Helen Lord, founder of UKE, told me of one customer who bought a large kitchen island from them: “She used the individual units to furnish her entire kitchen and had enough let over to make a vanity unit for her bathroom. Reconfiguring a pre-installed kitchen is like a grown up game of Tetris.”
The point to note is that once you take the worktop off you have a collection of cupboards that you can often use in any format you want. “We have two types of customer” says Helen. “Those who want a kitchen they can pluck out of the listing and have fitted in their home with little alteration, and those who almost treat the kitchens like a less expensive, and more sustainable way, to buy raw materials. We’ve seen some really dramatic transformations.”
If you are unsure how to make it work Helen suggests using graph paper and post-it notes. “Mark out your kitchen to scale on the graph paper and cut the post-its no the size of your cabinets. Label them according to purpose – storage, oven, dishwasher etc, and move them around until you have the right layout.”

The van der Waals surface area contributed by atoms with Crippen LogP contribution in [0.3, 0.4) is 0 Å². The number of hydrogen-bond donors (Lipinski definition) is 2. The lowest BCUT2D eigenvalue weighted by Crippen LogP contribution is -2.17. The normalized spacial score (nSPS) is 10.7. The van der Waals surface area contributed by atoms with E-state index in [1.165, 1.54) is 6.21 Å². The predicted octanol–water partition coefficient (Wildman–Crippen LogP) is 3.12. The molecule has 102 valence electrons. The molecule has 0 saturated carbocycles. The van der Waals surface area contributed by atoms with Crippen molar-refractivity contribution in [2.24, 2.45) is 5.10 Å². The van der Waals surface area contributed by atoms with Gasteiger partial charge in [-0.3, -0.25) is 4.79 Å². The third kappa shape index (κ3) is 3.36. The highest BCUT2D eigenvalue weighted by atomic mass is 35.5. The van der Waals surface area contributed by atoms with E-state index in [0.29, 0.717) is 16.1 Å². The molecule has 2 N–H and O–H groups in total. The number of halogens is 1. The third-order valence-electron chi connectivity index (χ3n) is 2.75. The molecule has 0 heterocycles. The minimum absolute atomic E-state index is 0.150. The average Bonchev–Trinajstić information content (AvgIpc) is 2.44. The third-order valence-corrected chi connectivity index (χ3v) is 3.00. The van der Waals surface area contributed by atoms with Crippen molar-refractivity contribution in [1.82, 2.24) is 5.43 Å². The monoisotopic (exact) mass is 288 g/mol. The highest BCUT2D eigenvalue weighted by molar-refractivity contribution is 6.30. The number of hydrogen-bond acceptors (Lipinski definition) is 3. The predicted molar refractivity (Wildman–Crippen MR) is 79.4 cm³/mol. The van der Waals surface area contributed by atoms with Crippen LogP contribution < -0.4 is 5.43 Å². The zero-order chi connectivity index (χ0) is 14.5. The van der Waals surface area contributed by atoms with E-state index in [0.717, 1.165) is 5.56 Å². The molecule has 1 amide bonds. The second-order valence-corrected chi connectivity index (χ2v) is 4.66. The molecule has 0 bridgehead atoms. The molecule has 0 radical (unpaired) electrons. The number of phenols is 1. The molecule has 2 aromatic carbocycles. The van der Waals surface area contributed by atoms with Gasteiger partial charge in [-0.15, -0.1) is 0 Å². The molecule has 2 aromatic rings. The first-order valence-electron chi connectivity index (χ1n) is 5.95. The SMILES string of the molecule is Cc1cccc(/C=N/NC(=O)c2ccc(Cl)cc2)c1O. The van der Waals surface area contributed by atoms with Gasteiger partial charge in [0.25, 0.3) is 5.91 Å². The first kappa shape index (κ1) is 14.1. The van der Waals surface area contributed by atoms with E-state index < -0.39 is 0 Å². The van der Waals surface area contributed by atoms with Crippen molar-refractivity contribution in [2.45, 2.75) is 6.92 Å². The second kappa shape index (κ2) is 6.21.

Of course if you buy my old kitchen they are already in separate units so once you have plumbed in the sink you can move the others around on a daily basis should you wish. The room had a range cooker, which was not in a fit state to sell, but you could also get a builder to make you an oven housing if you can’t find an Olivia one in your searches.
For every kitchen sold, its subsequent re-use saves on average 5,000kgs of carbon which is, to put it in terms that we can understand, about one year of being carbon neutral for a family of four. To date UKE has saved 13,036,399kgs of carbon and nearly 6,000 trees.